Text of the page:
Alternative Medicine for Sleep, Part 2: A Natural Way to Get Your Zs

If you’re having trouble getting to sleep, don’t ask your doctor to pull out her prescription pad just yet. Prescription sleep drugs are often effective, but can have side effects. These include memory loss, decrease in sexual desire, and morning grogginess. Instead, consider taking sleep-inducing herbs and supplements.

Supplements and herbs are safer than sleep drugs. The bad news: They are neither as consistently effective nor as potent as pharmaceuticals. The good news: By combining certain herbs and nutrients, most people see good results.

Good Night Rx is one supplement you might take to help you sleep. It is a combination of 5-HTP, melatonin, GABA, taurine, kava, valerian, hops, chamomile, and several other herbs. I am quite proud of this formula – which took me years of trial and error to develop. And thus far, feedback has been quite positive, with an 80 percent satisfaction rate. (Quite high for an herbal product.) One to three hours before bed, you take one capsule on an empty stomach. When taken with or just after a meal, this supplement will not work as well. So wait at least half an hour after taking Good Night Rx if you plan to have a late night snack.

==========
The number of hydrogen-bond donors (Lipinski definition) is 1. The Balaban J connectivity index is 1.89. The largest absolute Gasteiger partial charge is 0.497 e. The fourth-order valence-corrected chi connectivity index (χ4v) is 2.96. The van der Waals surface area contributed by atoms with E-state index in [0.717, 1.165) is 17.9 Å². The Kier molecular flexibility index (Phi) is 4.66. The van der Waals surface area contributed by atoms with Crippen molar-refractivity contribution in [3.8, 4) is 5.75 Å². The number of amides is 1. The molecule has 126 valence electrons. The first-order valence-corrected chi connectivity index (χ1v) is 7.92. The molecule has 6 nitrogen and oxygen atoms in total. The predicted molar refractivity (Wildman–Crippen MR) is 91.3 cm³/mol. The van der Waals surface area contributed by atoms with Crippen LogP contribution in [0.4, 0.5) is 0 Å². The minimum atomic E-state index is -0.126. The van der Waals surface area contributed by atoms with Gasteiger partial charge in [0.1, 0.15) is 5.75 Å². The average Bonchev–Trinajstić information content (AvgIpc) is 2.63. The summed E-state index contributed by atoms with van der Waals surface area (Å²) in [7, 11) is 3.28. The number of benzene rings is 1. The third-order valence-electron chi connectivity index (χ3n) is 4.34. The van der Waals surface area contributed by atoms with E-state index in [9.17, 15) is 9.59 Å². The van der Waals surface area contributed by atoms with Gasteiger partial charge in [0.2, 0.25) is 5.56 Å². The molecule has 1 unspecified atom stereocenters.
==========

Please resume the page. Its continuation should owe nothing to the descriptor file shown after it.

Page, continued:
Some people say they notice the sleep-inducing effects are even better the second or third night of use. But please note that dosage and timing can vary significantly among different people.

[Ed. Note: Ray Sahelian, MD, the author of Mind Boosters, is internationally recognized as a moderate voice in the evaluation of natural supplements. Visit Dr. Sahelian’s website at www.RaySahelian.com, and read more of his articles about the supplements you should and shouldn’t be taking at ETR’s free natural health e-letter.]
  • oleh korol

    What do you think about the use of Valerian root extract ( like Alluna) for occaisional insomnia?